Canku Ota - A Newsletter Celebrating Native America
May 6, 2000 - Issue 09

The Summer That Wasn't
by Lee Dye

For years, "Old Willie" told the legends of "the year that summer did not come" for the Eskimos living near the top of the world. In the tiny villages that dotted the coastline near present-day Nome, Alaska, only a handful of people survived.

But the stories remained just that, stories handed down from one generation to the next, stories that William A. Oquilluk had heard at the knee of his grandfather in the early 1900s.

Iceland Ash Darkens Alaskan Skies
Now, more than two centuries after a bitterly cold summer denied the Kauwerak people of western Alaska the chance to collect the food they needed for the next winter, scientists have found powerful evidence that Old Willie's stories were true. An enormous volcanic eruption in far-off Iceland spewed so much ash into the sky that it blackened the sun, and summer really never came in 1783.

Oquilluk was born in 1896, and spent much of his life in a small village on Alaska's Seward Peninsula. Willie became so obsessed with the stories of his people that he began writing them down, but a fire destroyed his log cabin, along with 20 years of

He told often of the sudden change in the weather one June, just as the Eskimos were getting ready to collect the meat and fish and berries during the critical but brief hunting season. But just as summer began to dawn, the north wind came, bringing weather so bitter that the hunting season ended before it could begin.

Of all the villagers in that region, only about 10 survived, Willie recounted, including a mother and her small son who walked at least 215 miles through the bitter cold, with virtually nothing to eat, to finally reach another village where food was available. Two others who survived were an old woman and her granddaughter, who ate a seal-skin boat. (See sidebar, below.)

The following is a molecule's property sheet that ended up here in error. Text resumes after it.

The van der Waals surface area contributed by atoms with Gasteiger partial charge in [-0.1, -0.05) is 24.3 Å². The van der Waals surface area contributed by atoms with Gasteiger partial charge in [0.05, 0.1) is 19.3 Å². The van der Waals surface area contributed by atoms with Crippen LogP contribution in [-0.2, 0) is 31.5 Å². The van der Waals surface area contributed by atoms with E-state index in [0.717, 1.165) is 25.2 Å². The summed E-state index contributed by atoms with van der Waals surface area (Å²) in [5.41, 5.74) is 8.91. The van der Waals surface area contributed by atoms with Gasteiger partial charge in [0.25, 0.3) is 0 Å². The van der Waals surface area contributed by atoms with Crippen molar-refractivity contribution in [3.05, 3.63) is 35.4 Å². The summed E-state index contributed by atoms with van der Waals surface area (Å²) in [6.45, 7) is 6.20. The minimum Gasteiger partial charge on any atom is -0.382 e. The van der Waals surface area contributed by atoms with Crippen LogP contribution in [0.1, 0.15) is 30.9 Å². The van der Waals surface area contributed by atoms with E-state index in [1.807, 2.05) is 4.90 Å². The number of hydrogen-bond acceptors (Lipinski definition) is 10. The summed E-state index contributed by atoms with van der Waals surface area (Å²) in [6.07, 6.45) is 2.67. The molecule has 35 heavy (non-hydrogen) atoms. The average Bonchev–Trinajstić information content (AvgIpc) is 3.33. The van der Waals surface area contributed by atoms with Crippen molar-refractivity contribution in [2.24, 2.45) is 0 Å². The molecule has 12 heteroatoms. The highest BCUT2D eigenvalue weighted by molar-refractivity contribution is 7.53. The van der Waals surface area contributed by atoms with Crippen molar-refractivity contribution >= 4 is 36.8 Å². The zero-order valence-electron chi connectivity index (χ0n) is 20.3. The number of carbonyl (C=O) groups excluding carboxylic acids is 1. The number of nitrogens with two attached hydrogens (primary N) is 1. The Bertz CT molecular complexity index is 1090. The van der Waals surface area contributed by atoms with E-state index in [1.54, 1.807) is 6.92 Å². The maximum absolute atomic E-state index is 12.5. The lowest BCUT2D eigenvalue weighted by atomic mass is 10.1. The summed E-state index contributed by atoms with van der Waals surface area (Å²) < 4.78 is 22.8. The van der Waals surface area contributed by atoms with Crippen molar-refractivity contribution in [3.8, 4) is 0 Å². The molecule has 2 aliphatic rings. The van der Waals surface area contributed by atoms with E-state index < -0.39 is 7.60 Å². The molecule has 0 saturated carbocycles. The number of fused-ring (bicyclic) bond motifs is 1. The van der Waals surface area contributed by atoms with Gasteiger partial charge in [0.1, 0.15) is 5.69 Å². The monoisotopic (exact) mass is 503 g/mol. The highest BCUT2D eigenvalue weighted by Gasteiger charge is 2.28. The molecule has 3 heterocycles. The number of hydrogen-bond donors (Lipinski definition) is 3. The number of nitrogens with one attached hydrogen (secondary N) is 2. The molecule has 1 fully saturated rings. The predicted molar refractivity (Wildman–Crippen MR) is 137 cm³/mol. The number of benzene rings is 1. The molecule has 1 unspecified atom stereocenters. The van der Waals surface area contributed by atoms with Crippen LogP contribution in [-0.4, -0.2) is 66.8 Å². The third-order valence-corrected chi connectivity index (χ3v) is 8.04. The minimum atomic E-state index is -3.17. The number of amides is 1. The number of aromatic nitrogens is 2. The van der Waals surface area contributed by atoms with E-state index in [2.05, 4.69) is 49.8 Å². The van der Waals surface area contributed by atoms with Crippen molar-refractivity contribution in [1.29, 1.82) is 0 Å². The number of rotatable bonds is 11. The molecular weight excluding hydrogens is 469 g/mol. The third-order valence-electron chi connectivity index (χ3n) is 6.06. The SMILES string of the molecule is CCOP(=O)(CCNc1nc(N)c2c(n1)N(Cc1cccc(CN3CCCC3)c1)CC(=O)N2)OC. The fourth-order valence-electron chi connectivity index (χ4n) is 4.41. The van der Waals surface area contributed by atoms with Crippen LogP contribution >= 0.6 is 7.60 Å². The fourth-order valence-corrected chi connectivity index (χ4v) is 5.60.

Tree Rings Record Climate Story
Jump to the present. Gordon Jacoby of Columbia University's Lamont-Doherty Earth Observatory, part of Columbia University, was spending a little time with old friends, archaeologists Karen and Bill Workman of Anchorage, Alaska. Karen began telling Jacoby of the old legends, then asked a pointed question. The tree ring for 1783 is missing the dark "latewood" part indicating an abrupt, early end to summer.

"Would your trees tell anything about it?" she asked. Jacoby is the co-founder of the Lamont-Doherty Tree Ring Laboratory, and over the past quarter of a century he has collected cores from trees from around the world, including some near the ancient villages of the Kauwerak people.

Jacoby returned to his lab and pulled out the records revealing the growth patterns for trees in that area, and he centered on one particular ring that had intrigued him for years.

"It was unique," Jacoby says.

The growth for the first part of the year, 1783, appeared normal, but it came to "an abrupt end" just as summer should have begun, he says. The record was clear: 1783 was the coldest growing season in more than 900 years. To find out why, Jacoby turned to a very different historical record.

Distant Cataclysm
On June 8, 1783, the Skaptar Jokull volcano in Iceland suddenly roared to life. The Laki eruption, as it came to be known, was one of the most disastrous volcanic events in history. Lava roared down the mountainside, overflowing canyons that were 600 feet deep, destroying 20 villages. About 10,000 people died, mostly from starvation. That was 20 percent of the country's population.

The eruption sent up a dense cloud of sulfur-rich gas. Prevailing winds carried the cloud over the northern tip of Canada and Alaska, and across the Pacific to Japan, where 1783 is also known as the year that summer never came, Jacoby says.

The sulfurous gasses in the cloud combined with water in the upper atmosphere to form crystals of acid that reflected solar radiation back into space, Jacoby says. The result was a sudden and dramatic end of summer. Jacoby's tree ring analysis shows that the impact in North America was limited to only the northernmost area of Alaska. Villages south of Willie's home would have seen some cooling, but nothing like that that nearly wiped out the Kauwerak people.

Oral History Written Twice